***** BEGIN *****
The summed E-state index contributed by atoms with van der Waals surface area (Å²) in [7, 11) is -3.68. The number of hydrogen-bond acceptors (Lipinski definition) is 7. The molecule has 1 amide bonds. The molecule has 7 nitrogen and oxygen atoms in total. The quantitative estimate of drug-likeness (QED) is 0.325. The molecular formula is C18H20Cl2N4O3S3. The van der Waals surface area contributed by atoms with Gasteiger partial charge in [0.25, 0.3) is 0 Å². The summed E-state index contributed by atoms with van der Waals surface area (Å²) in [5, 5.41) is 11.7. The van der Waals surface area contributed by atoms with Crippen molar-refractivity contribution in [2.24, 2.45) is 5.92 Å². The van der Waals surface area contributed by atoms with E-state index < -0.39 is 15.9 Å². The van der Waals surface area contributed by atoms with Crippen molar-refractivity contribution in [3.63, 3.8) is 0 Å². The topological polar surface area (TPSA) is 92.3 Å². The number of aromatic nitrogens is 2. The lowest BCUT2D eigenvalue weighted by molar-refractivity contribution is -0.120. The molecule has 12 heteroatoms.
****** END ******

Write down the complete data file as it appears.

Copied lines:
The summed E-state index contributed by atoms with van der Waals surface area (Å²) in [7, 11) is -3.68. The number of hydrogen-bond acceptors (Lipinski definition) is 7. The molecule has 1 amide bonds. The molecule has 7 nitrogen and oxygen atoms in total. The quantitative estimate of drug-likeness (QED) is 0.325. The molecular formula is C18H20Cl2N4O3S3. The van der Waals surface area contributed by atoms with Gasteiger partial charge in [0.25, 0.3) is 0 Å². The summed E-state index contributed by atoms with van der Waals surface area (Å²) in [5, 5.41) is 11.7. The van der Waals surface area contributed by atoms with Crippen molar-refractivity contribution in [2.24, 2.45) is 5.92 Å². The van der Waals surface area contributed by atoms with E-state index < -0.39 is 15.9 Å². The van der Waals surface area contributed by atoms with Crippen molar-refractivity contribution in [3.63, 3.8) is 0 Å². The topological polar surface area (TPSA) is 92.3 Å². The number of aromatic nitrogens is 2. The lowest BCUT2D eigenvalue weighted by molar-refractivity contribution is -0.120. The molecule has 12 heteroatoms.